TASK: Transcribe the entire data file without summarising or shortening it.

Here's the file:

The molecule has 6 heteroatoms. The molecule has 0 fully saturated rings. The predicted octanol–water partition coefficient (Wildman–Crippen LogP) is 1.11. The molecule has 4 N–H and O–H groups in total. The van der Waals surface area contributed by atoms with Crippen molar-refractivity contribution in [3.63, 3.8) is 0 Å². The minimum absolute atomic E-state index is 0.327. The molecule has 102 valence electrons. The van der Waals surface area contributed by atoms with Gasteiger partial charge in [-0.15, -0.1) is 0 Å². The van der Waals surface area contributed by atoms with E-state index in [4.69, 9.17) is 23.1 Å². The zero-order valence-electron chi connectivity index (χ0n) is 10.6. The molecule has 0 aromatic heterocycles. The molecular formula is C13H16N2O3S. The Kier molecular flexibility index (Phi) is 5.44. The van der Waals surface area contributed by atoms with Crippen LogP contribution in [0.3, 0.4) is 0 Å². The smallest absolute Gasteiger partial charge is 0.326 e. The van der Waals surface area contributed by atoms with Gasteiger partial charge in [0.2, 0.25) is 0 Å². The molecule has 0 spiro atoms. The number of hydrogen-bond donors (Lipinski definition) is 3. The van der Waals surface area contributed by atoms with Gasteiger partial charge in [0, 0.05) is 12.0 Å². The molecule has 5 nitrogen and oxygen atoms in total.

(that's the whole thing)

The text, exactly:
The molecule has 6 heteroatoms. The molecule has 0 fully saturated rings. The predicted octanol–water partition coefficient (Wildman–Crippen LogP) is 1.11. The molecule has 4 N–H and O–H groups in total. The van der Waals surface area contributed by atoms with Crippen molar-refractivity contribution in [3.63, 3.8) is 0 Å². The minimum absolute atomic E-state index is 0.327. The molecule has 102 valence electrons. The van der Waals surface area contributed by atoms with Gasteiger partial charge in [-0.15, -0.1) is 0 Å². The van der Waals surface area contributed by atoms with E-state index in [4.69, 9.17) is 23.1 Å². The zero-order valence-electron chi connectivity index (χ0n) is 10.6. The molecule has 0 aromatic heterocycles. The molecular formula is C13H16N2O3S. The Kier molecular flexibility index (Phi) is 5.44. The van der Waals surface area contributed by atoms with Crippen LogP contribution in [0.3, 0.4) is 0 Å². The smallest absolute Gasteiger partial charge is 0.326 e. The van der Waals surface area contributed by atoms with Gasteiger partial charge in [0.2, 0.25) is 0 Å². The molecule has 0 spiro atoms. The number of hydrogen-bond donors (Lipinski definition) is 3. The van der Waals surface area contributed by atoms with Gasteiger partial charge in [0, 0.05) is 12.0 Å². The molecule has 5 nitrogen and oxygen atoms in total.